The second apparent attack on oil tankers in the Middle East in a month rekindled tensions in the region and had the oil market forget, at least for a day, the increasingly gloomy outlook on global oil demand growth.
Oil prices jumped on Thursday when news of the suspected tanker attacks broke, due to the geopolitically stocked fear of supply disruptions.
However, the latest incidents near the world’s most important oil flow chokepoint, the Strait of Hormuz, could have a lasting impact on the price of oil as ship owners, marine brokers, insurers, and reinsurers are already lifting premiums for insuring tankers passing through the region and are charging higher freight rates for shipping oil out of the Middle East.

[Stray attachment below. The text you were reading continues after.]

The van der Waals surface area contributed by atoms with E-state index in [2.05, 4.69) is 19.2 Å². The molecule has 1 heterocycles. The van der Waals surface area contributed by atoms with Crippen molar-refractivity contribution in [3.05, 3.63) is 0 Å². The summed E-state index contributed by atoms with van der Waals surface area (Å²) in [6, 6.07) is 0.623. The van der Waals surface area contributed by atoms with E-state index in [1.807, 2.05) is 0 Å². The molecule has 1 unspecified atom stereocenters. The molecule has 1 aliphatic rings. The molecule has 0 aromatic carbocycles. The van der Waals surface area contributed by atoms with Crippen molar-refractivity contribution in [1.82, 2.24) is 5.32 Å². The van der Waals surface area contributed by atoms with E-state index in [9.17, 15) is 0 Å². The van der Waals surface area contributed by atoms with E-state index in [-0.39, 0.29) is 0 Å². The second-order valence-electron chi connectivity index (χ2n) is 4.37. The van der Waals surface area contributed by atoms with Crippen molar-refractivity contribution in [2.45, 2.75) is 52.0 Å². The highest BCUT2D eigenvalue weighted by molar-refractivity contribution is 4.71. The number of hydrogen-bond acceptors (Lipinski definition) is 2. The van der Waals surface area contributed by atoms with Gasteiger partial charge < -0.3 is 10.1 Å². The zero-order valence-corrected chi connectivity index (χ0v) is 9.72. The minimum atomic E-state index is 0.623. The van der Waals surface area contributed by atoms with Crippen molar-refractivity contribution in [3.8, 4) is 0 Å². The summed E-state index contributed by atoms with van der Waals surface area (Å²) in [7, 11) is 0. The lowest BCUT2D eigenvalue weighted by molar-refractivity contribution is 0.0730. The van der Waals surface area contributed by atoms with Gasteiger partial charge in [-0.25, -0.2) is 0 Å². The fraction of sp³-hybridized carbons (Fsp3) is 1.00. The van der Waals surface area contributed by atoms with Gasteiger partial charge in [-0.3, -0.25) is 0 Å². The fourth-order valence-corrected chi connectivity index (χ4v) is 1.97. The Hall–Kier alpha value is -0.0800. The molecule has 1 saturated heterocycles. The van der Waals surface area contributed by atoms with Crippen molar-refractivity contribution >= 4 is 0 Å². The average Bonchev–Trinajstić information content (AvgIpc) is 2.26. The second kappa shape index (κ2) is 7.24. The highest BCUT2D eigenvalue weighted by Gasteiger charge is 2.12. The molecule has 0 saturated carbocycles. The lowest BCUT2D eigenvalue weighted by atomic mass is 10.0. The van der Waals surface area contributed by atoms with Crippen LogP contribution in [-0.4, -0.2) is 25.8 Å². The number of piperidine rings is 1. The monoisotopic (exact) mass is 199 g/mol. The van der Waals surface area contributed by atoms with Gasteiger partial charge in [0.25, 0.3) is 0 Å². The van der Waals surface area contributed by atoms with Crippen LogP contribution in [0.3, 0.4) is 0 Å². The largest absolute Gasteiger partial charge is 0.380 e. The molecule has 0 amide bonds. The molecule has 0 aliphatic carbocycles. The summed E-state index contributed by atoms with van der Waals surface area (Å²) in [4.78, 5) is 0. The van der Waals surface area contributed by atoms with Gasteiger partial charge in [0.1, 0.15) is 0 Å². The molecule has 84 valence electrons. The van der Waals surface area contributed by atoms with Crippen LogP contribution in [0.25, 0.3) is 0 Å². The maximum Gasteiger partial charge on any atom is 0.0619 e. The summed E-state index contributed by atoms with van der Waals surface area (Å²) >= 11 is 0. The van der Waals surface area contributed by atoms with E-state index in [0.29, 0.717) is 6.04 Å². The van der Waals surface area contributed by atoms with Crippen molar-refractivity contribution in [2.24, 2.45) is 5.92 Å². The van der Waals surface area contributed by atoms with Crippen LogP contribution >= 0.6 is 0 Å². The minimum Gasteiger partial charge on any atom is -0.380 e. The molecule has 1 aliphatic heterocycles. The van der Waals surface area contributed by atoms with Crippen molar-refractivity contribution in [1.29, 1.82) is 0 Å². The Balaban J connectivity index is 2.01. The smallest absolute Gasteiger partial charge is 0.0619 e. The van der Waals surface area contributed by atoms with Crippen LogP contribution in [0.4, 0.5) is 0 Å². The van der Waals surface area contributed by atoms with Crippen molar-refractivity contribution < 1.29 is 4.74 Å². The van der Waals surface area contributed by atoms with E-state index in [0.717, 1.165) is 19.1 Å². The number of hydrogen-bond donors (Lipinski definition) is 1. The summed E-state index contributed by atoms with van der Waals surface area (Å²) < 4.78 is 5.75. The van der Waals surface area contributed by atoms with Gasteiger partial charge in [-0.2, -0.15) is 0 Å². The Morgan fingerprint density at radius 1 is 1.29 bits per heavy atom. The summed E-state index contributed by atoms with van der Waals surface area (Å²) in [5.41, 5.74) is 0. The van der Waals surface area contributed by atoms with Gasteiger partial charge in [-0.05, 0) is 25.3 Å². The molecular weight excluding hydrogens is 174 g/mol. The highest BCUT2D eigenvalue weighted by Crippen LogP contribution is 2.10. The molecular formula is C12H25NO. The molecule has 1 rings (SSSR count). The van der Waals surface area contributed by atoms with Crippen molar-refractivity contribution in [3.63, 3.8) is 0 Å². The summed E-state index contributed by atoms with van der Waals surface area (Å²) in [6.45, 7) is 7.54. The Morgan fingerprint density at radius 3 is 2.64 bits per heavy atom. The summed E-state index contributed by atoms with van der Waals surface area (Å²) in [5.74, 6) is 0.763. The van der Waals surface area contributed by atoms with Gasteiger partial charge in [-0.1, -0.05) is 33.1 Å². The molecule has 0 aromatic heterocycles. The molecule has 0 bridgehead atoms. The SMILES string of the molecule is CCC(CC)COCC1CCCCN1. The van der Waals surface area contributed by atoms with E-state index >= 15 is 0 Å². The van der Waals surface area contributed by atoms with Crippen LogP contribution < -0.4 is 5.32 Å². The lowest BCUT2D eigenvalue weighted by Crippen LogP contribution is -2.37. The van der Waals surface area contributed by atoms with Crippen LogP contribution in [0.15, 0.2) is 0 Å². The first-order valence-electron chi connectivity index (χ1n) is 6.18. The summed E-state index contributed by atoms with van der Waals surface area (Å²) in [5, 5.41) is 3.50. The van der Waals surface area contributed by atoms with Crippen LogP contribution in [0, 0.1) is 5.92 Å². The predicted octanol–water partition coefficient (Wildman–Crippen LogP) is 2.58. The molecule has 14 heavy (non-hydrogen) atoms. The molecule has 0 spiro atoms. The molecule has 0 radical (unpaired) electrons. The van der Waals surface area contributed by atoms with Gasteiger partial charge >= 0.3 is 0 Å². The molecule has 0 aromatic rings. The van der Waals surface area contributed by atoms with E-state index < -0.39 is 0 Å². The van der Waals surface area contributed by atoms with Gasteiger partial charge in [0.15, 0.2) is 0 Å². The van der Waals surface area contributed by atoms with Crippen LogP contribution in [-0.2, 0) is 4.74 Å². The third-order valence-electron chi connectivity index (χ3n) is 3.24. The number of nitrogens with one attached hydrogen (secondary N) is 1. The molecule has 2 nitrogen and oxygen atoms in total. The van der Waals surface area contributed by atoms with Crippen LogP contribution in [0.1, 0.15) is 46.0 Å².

On Thursday, two oil tankers were attacked in the Gulf of Oman, just outside the Strait of Hormuz, which connects the Persian Gulf with the Gulf of Oman and the open seas. The daily flows of oil through the Strait of Hormuz accounts for around 30 percent of all seaborne-traded crude oil and other liquids.